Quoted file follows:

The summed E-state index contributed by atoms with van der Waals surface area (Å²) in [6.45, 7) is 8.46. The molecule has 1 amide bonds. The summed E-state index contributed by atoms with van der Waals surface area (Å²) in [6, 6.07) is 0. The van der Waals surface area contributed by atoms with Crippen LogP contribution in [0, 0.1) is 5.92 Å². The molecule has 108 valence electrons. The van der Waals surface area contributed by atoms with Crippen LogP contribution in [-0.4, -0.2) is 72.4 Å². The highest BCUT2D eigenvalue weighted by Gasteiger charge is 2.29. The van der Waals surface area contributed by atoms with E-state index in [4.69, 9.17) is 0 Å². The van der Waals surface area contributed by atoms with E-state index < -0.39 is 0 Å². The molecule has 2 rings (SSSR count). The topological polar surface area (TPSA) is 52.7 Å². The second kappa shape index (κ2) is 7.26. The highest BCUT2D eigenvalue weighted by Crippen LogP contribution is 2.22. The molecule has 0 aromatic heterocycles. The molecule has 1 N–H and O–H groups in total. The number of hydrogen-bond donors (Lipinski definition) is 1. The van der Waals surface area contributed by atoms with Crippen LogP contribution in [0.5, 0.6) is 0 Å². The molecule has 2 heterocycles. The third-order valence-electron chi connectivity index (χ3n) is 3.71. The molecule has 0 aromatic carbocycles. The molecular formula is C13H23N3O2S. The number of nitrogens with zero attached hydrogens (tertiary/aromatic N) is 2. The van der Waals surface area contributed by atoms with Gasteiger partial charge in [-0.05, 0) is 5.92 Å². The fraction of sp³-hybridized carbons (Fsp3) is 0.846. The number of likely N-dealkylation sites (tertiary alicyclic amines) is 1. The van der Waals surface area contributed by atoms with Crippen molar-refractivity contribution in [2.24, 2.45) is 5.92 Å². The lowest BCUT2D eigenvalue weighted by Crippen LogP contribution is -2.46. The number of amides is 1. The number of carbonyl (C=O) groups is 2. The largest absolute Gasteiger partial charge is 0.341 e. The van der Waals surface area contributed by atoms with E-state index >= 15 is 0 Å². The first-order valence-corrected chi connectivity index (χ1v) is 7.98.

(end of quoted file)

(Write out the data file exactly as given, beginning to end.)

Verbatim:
The summed E-state index contributed by atoms with van der Waals surface area (Å²) in [6.45, 7) is 8.46. The molecule has 1 amide bonds. The summed E-state index contributed by atoms with van der Waals surface area (Å²) in [6, 6.07) is 0. The van der Waals surface area contributed by atoms with Crippen LogP contribution in [0, 0.1) is 5.92 Å². The molecule has 108 valence electrons. The van der Waals surface area contributed by atoms with Crippen LogP contribution in [-0.4, -0.2) is 72.4 Å². The highest BCUT2D eigenvalue weighted by Gasteiger charge is 2.29. The van der Waals surface area contributed by atoms with E-state index in [4.69, 9.17) is 0 Å². The van der Waals surface area contributed by atoms with E-state index < -0.39 is 0 Å². The molecule has 2 rings (SSSR count). The topological polar surface area (TPSA) is 52.7 Å². The second kappa shape index (κ2) is 7.26. The highest BCUT2D eigenvalue weighted by Crippen LogP contribution is 2.22. The molecule has 0 aromatic heterocycles. The molecule has 1 N–H and O–H groups in total. The number of hydrogen-bond donors (Lipinski definition) is 1. The van der Waals surface area contributed by atoms with Crippen LogP contribution in [0.5, 0.6) is 0 Å². The molecule has 2 heterocycles. The third-order valence-electron chi connectivity index (χ3n) is 3.71. The molecule has 0 aromatic carbocycles. The molecular formula is C13H23N3O2S. The number of nitrogens with zero attached hydrogens (tertiary/aromatic N) is 2. The van der Waals surface area contributed by atoms with Gasteiger partial charge in [-0.05, 0) is 5.92 Å². The fraction of sp³-hybridized carbons (Fsp3) is 0.846. The number of likely N-dealkylation sites (tertiary alicyclic amines) is 1. The van der Waals surface area contributed by atoms with Crippen molar-refractivity contribution in [2.24, 2.45) is 5.92 Å². The lowest BCUT2D eigenvalue weighted by Crippen LogP contribution is -2.46. The number of amides is 1. The number of carbonyl (C=O) groups is 2. The largest absolute Gasteiger partial charge is 0.341 e. The van der Waals surface area contributed by atoms with E-state index >= 15 is 0 Å². The first-order valence-corrected chi connectivity index (χ1v) is 7.98.